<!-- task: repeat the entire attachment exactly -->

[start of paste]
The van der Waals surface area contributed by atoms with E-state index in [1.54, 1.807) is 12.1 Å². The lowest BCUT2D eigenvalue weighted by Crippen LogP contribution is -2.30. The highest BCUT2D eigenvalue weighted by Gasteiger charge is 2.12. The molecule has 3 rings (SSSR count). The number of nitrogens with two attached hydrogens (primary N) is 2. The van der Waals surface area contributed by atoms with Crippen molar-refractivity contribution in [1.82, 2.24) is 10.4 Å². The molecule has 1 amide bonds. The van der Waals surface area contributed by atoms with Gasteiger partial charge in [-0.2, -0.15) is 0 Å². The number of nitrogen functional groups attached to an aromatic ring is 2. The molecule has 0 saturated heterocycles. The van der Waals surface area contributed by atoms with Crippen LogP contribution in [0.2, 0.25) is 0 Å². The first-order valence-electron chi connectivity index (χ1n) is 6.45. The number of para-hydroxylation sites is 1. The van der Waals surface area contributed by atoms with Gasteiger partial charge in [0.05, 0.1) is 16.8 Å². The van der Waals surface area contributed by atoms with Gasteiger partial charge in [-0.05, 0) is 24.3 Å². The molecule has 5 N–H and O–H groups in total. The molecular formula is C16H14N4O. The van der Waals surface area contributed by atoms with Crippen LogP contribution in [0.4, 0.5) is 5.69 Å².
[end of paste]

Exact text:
The van der Waals surface area contributed by atoms with E-state index in [1.54, 1.807) is 12.1 Å². The lowest BCUT2D eigenvalue weighted by Crippen LogP contribution is -2.30. The highest BCUT2D eigenvalue weighted by Gasteiger charge is 2.12. The molecule has 3 rings (SSSR count). The number of nitrogens with two attached hydrogens (primary N) is 2. The van der Waals surface area contributed by atoms with Crippen molar-refractivity contribution in [1.82, 2.24) is 10.4 Å². The molecule has 1 amide bonds. The van der Waals surface area contributed by atoms with Gasteiger partial charge in [-0.2, -0.15) is 0 Å². The number of nitrogen functional groups attached to an aromatic ring is 2. The molecule has 0 saturated heterocycles. The van der Waals surface area contributed by atoms with Crippen LogP contribution in [0.2, 0.25) is 0 Å². The first-order valence-electron chi connectivity index (χ1n) is 6.45. The number of para-hydroxylation sites is 1. The van der Waals surface area contributed by atoms with Gasteiger partial charge in [0.05, 0.1) is 16.8 Å². The van der Waals surface area contributed by atoms with Gasteiger partial charge in [-0.05, 0) is 24.3 Å². The molecule has 5 N–H and O–H groups in total. The molecular formula is C16H14N4O. The van der Waals surface area contributed by atoms with Crippen LogP contribution in [0.4, 0.5) is 5.69 Å².